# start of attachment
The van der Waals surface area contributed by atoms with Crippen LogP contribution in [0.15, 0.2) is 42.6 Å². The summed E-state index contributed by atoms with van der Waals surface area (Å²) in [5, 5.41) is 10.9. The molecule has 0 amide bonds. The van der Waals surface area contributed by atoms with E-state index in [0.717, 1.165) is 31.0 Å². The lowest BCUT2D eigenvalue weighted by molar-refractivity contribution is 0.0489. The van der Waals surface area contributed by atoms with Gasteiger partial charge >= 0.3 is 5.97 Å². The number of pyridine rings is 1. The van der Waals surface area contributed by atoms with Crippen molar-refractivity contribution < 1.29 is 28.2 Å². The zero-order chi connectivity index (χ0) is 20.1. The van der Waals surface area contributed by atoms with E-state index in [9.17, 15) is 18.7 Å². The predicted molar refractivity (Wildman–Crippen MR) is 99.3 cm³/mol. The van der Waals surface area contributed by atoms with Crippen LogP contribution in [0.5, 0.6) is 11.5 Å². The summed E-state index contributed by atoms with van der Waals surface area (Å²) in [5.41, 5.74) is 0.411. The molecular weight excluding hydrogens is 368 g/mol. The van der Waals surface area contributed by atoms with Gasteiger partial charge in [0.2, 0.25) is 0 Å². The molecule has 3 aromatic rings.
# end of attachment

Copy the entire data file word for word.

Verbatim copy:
The van der Waals surface area contributed by atoms with Crippen LogP contribution in [0.15, 0.2) is 42.6 Å². The summed E-state index contributed by atoms with van der Waals surface area (Å²) in [5, 5.41) is 10.9. The molecule has 0 amide bonds. The van der Waals surface area contributed by atoms with E-state index in [0.717, 1.165) is 31.0 Å². The lowest BCUT2D eigenvalue weighted by molar-refractivity contribution is 0.0489. The van der Waals surface area contributed by atoms with Gasteiger partial charge >= 0.3 is 5.97 Å². The number of pyridine rings is 1. The van der Waals surface area contributed by atoms with Crippen molar-refractivity contribution < 1.29 is 28.2 Å². The zero-order chi connectivity index (χ0) is 20.1. The van der Waals surface area contributed by atoms with E-state index in [9.17, 15) is 18.7 Å². The predicted molar refractivity (Wildman–Crippen MR) is 99.3 cm³/mol. The van der Waals surface area contributed by atoms with Crippen LogP contribution in [0.5, 0.6) is 11.5 Å². The summed E-state index contributed by atoms with van der Waals surface area (Å²) in [5.41, 5.74) is 0.411. The molecular weight excluding hydrogens is 368 g/mol. The van der Waals surface area contributed by atoms with Gasteiger partial charge in [0.2, 0.25) is 0 Å². The molecule has 3 aromatic rings.